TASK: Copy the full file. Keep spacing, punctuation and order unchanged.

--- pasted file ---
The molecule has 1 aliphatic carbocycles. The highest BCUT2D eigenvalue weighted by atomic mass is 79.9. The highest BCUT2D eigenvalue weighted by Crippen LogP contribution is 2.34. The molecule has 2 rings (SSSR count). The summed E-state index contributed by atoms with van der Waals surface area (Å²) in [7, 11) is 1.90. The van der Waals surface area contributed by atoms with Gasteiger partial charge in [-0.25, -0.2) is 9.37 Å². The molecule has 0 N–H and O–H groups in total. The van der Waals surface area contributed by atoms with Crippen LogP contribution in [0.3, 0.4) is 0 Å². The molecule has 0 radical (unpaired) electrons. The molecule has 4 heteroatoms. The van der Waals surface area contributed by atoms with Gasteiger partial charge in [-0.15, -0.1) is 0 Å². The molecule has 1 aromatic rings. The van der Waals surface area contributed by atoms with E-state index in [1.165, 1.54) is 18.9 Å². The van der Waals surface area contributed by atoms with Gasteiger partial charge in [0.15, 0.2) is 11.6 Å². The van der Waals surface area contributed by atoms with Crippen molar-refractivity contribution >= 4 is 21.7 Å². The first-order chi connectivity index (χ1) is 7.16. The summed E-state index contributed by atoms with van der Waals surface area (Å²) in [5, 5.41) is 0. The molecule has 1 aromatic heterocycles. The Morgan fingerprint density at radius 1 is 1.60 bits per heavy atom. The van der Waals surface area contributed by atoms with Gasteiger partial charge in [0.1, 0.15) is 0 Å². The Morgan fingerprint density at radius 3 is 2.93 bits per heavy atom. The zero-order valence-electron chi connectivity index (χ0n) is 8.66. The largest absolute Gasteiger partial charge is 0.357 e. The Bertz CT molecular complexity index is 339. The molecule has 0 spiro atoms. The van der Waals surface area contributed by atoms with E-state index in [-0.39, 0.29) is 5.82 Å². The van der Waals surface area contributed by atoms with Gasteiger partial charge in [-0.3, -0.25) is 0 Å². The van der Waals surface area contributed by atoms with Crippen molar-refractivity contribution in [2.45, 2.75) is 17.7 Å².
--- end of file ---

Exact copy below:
The molecule has 1 aliphatic carbocycles. The highest BCUT2D eigenvalue weighted by atomic mass is 79.9. The highest BCUT2D eigenvalue weighted by Crippen LogP contribution is 2.34. The molecule has 2 rings (SSSR count). The summed E-state index contributed by atoms with van der Waals surface area (Å²) in [7, 11) is 1.90. The van der Waals surface area contributed by atoms with Gasteiger partial charge in [-0.25, -0.2) is 9.37 Å². The molecule has 0 N–H and O–H groups in total. The van der Waals surface area contributed by atoms with Crippen LogP contribution in [0.3, 0.4) is 0 Å². The molecule has 0 radical (unpaired) electrons. The molecule has 4 heteroatoms. The van der Waals surface area contributed by atoms with Gasteiger partial charge in [-0.15, -0.1) is 0 Å². The molecule has 1 aromatic rings. The van der Waals surface area contributed by atoms with E-state index in [1.165, 1.54) is 18.9 Å². The van der Waals surface area contributed by atoms with Gasteiger partial charge in [0.15, 0.2) is 11.6 Å². The van der Waals surface area contributed by atoms with Crippen molar-refractivity contribution >= 4 is 21.7 Å². The first-order chi connectivity index (χ1) is 7.16. The summed E-state index contributed by atoms with van der Waals surface area (Å²) in [5, 5.41) is 0. The molecule has 1 aromatic heterocycles. The Morgan fingerprint density at radius 1 is 1.60 bits per heavy atom. The van der Waals surface area contributed by atoms with Gasteiger partial charge in [0.1, 0.15) is 0 Å². The Morgan fingerprint density at radius 3 is 2.93 bits per heavy atom. The zero-order valence-electron chi connectivity index (χ0n) is 8.66. The largest absolute Gasteiger partial charge is 0.357 e. The Bertz CT molecular complexity index is 339. The molecule has 0 spiro atoms. The van der Waals surface area contributed by atoms with E-state index in [-0.39, 0.29) is 5.82 Å². The van der Waals surface area contributed by atoms with Gasteiger partial charge in [-0.3, -0.25) is 0 Å². The van der Waals surface area contributed by atoms with Crippen molar-refractivity contribution in [2.45, 2.75) is 17.7 Å².